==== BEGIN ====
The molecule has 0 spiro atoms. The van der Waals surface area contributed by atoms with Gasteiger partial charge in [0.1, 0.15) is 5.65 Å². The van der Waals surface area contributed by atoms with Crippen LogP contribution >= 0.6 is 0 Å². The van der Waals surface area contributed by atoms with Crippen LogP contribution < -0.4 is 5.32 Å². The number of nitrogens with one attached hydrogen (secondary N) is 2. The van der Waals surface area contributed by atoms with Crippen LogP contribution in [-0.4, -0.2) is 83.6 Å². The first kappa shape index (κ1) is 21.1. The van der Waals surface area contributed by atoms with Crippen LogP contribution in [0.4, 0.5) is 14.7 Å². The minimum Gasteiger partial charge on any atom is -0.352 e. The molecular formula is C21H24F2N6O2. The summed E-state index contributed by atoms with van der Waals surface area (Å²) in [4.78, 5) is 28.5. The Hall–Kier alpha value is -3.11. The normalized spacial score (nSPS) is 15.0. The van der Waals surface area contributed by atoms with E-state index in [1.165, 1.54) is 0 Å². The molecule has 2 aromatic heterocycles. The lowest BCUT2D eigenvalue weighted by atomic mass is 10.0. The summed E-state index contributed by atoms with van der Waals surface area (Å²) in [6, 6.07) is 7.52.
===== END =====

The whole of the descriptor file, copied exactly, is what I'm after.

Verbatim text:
The molecule has 0 spiro atoms. The van der Waals surface area contributed by atoms with Gasteiger partial charge in [0.1, 0.15) is 5.65 Å². The van der Waals surface area contributed by atoms with Crippen LogP contribution >= 0.6 is 0 Å². The van der Waals surface area contributed by atoms with Crippen LogP contribution < -0.4 is 5.32 Å². The number of nitrogens with one attached hydrogen (secondary N) is 2. The van der Waals surface area contributed by atoms with Crippen LogP contribution in [-0.4, -0.2) is 83.6 Å². The first kappa shape index (κ1) is 21.1. The van der Waals surface area contributed by atoms with Crippen LogP contribution in [0.4, 0.5) is 14.7 Å². The minimum Gasteiger partial charge on any atom is -0.352 e. The molecular formula is C21H24F2N6O2. The summed E-state index contributed by atoms with van der Waals surface area (Å²) in [4.78, 5) is 28.5. The Hall–Kier alpha value is -3.11. The normalized spacial score (nSPS) is 15.0. The van der Waals surface area contributed by atoms with E-state index in [1.165, 1.54) is 0 Å². The molecule has 2 aromatic heterocycles. The lowest BCUT2D eigenvalue weighted by atomic mass is 10.0. The summed E-state index contributed by atoms with van der Waals surface area (Å²) in [6, 6.07) is 7.52.